Broke Down Engine

Michel Henritzi continues to be good mates with stellar players in the Japanese improvisation pool, and on Broken Blues (REKEM 11) he joins up with Tetuzi Akiyama. Tetuzi is a very honest player in my book and has rarely laid down a duff note on record, nor in performance; plus he seems genuinely committed to innovation, exploring new ways of playing the instrument.

This particular record feels exceptional for both these players, though; it starts out as something resembling free improvisation (though atonal, stuttering, and uncertain, it does at least include recognisable guitar notes), then swiftly develops into all-out racket. Free noise made the acoustic way…tools normally associated with woodwork and carpentry were freely deployed, including the electric drill, saw, hammer and nails, and I don’t like the sound of those “machine screws” which are included in the Japanese fellow’s list of credits. By record’s climax it feels as though we’ve witnessed the complete demolition of two guitars…even if that isn’t true, and they were simply applying all that effort to blocks of waste lumber rescued from a skip, it’s the thought that counts. Lovers of vintage Gibson hand-made guitars are advised to look away at this point.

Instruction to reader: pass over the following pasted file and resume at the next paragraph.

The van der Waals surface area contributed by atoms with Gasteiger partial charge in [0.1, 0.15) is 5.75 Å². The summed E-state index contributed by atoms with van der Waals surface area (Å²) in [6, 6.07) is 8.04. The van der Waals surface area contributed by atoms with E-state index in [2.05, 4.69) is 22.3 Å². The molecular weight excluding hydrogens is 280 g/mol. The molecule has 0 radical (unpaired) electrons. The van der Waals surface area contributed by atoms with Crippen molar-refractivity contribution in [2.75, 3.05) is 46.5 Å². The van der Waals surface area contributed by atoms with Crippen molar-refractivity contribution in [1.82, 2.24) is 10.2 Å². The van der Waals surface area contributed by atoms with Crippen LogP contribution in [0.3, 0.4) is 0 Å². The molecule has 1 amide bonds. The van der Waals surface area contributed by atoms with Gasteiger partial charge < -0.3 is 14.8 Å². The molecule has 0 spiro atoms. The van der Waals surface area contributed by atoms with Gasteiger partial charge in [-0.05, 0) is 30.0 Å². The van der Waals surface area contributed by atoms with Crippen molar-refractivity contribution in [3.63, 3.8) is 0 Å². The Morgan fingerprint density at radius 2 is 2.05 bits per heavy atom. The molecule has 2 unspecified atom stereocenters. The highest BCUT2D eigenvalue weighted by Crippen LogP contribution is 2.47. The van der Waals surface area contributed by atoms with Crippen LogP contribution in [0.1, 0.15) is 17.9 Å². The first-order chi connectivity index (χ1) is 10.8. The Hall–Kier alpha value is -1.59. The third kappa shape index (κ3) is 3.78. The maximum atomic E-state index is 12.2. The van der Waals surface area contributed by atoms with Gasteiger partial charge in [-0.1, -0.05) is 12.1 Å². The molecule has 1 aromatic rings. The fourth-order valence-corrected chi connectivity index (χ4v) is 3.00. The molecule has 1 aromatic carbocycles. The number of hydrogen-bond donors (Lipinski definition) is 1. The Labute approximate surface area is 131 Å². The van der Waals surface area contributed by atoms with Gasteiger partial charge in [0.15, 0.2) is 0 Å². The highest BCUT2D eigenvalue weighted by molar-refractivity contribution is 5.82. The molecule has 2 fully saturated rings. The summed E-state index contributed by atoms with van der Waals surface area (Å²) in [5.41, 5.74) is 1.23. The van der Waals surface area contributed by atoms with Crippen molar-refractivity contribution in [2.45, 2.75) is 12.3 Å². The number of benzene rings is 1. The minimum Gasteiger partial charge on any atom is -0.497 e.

Without a doubt this is taking the precept of a “prepared” instrument in the John Cage mode to a much more violent place, and in the process the pair manage to make a statement about the “deconstruction” of music, starting with one of the most ubiquitous of instruments ever to have passed into the hands of an amateur and professional alike, the acoustic guitar. But Broken Blues also works as a listening experience; more percussive than musical, there are no end of bumps and thumps (some of them produced by rough handling of whatever is attached to the contact mics), but also plenty of hammering. On the strength of this record alone, they would be hired on many building contracts…this disc should be used as their business card to get jobs. Also plenty of howling, some feedback screech, rubbing of guitar bodies, and what could be metal strings howling in agony as they fall away from the comfort of the long wooden neck. “Acoustic Merzbow”, “The New Blockaders rethought as a woodwork lesson”, and “a Sonic Youth bootleg from when they tried to make a cover album of John Fahey tunes” – these and other such inane clichés are ready and waiting in the note-book of music journalists everywhere.

Image of abandoned car wrecks on cover confirm the “junkyard” aspirations of this LP, and also vaguely connects I think to Michel Henritzi’s “Old Wild West” leanings, such as found on his O’Death Jug records. A single-sided vinyl LP, from 3 August 2018.